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Strengthen the Evidence for Maternal and Child Health Programs

New: MCHbest strategies database for sample ESMs

Evidence Tools
MCHbest. NPM 12: Health Care Transition

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Strategy. Planning for Transition + Transfer Assistance

Approach. Provide planning activities and transfer assistance to increase the percent of adolescents who received services to prepare for the transition from pediatric to adult health care.

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Overview. Research indicates that interventions that combine planning for transition with transfer assistance will increase the likelihood that adolescents will successfully transition from pediatric to adult health care services. Examples of positive studies that used this strategy took into consideration the patients’ perspective and relied on multidisciplinary teams to help ensure a coordinated, comprehensive, and supportive transition process. Planning includes tracking/monitoring, disease education/skill building and a plan of care/medical summary/electronic medical information. Transfer assistance includes identifying an adult provider, a letter of referral/coordinating of referrals, providing scheduling assistance, fostering communication between pediatrician and adult providers, and arranging joint meetings. A transition clinic that coordinates planning and transfer assistance can be instrumental in improving health outcomes and reducing the number of hospital stays among transitioning adolescents with special health care needs.1

Evidence. Mixed. Initial research showed positive results for this strategy, but further research is needed to confirm effects. Some studies that combined planning for transition + transfer assistance showed mixed evidence and/or lacked sufficient outcome data. This strategy has been tested more than once and results trend positive overall. Access the peer-reviewed evidence through the references below and the MCH Digital Library. (Read more about understanding evidence ratings).

Target Audience. Youth with special health care needs.

Outcome.  Increased use of multidisciplinary transition teams; decreased transition period between pediatric and adult care; reduced cost of care; improved knowledge of health needs by patients; and increased quality of life, social participation, and independence. For detailed outcomes related to each study supporting this strategy, click on the peer-reviewed evidence link above and read the “Intervention Results” for each study.

Examples from the Field. Access descriptions of ESMs that use this strategy directly or intervention components that align with this strategy. You can use these ESMs to see how other Title V agencies are addressing the NPM. You may also want to look at evidence that supports educational programs in other NPM topic areas that can be translated to this specific topic area.

Sample ESMs. Using the approach “Provide planning activities and transfer assistance to increase the percent of adolescents who received services to prepare for the transition from pediatric to adult health care,” here are sample ESMs you can use as a model for your own measures using the Results-Based Accountability framework (for suggestions on how to develop programs to support this strategy, see The Role of Title V in Adapting Strategies):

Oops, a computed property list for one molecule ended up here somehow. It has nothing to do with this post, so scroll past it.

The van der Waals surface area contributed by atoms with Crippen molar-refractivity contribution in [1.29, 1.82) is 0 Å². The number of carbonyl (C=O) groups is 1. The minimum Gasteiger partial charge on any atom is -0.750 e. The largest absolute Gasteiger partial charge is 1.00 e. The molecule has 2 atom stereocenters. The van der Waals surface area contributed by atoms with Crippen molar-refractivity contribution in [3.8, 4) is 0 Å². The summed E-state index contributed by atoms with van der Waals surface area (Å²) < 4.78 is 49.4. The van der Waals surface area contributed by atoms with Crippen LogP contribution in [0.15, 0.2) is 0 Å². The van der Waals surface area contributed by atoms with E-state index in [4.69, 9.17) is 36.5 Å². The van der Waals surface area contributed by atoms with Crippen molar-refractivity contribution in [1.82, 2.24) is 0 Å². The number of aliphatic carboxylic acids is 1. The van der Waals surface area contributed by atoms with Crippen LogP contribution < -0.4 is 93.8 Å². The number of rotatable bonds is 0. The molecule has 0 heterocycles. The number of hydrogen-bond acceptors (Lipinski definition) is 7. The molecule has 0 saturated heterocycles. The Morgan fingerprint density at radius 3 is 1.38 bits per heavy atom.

Quadrant 1:
Measuring Quantity of Effort
("What/how much did we do?")

  • Number of clinics who have adopted a transition policy that combines planning and transfer assistance.
  • Number of clinics with multidisciplinary teams to support the planning and transfer process.
  • Number of pediatric providers that hold joint meetings with adult providers to ensure a seamless transition for their patients.

Quadrant 2:
Measuring Quality of Effort
("How well did we do it?")

  • Percent of clinics who have adopted a transition policy that combines planning and transfer assistance.
  • Percent of clinics with multidisciplinary teams to support the planning and transfer process.
  • Percent of pediatric providers that hold joint meetings with adult providers to ensure a seamless transition for their patients.

Quadrant 3:
Measuring Quantity of Effect
("Is anyone better off?")

  • Number of youth that report an increased knowledge of the transfer process and a readiness to transfer from pediatric to adult health care.
  • Number of months between the last pediatric and first adult clinic visit.

Quadrant 4:
Measuring Quality of Effect
("How are they better off?")

  • Percent of youth who have transition plans in place by age 14.
  • Percent of youth who report an increase in knowledge and self-efficacy to transition to adult health care.

Note. ESMs become stronger as they move from measuring quantity to measuring quality (moving from Quadrants 1 and 3, respectively, to Quadrants 2 and 4) and from measuring effort to measuring effect (moving from Quadrants 1 and 2, respectively, to Quadrants 3 and 4).

Learn More. Read how to create stronger ESMs and how to measure ESM impact more meaningfully through Results-Based Accountability.


References:

1 Bennett, A. L., Moore, D., Bampton, P. A., Bryant, R. V., & Andrews, J. M. (2016). Outcomes and patients’ perspectives of transition from paediatric to adult care in inflammatory bowel disease. World Journal of Gastroenterology. doi: 10.3748/wjg.v22.i8.2611.

This project is supported by the Health Resources and Services Administration (HRSA) of the U.S. Department of Health and Human Services (HHS) under grant number U02MC31613, MCH Advanced Education Policy, $3.5 M. This information or content and conclusions are those of the author and should not be construed as the official position or policy of, nor should any endorsements be inferred by HRSA, HHS or the U.S. Government.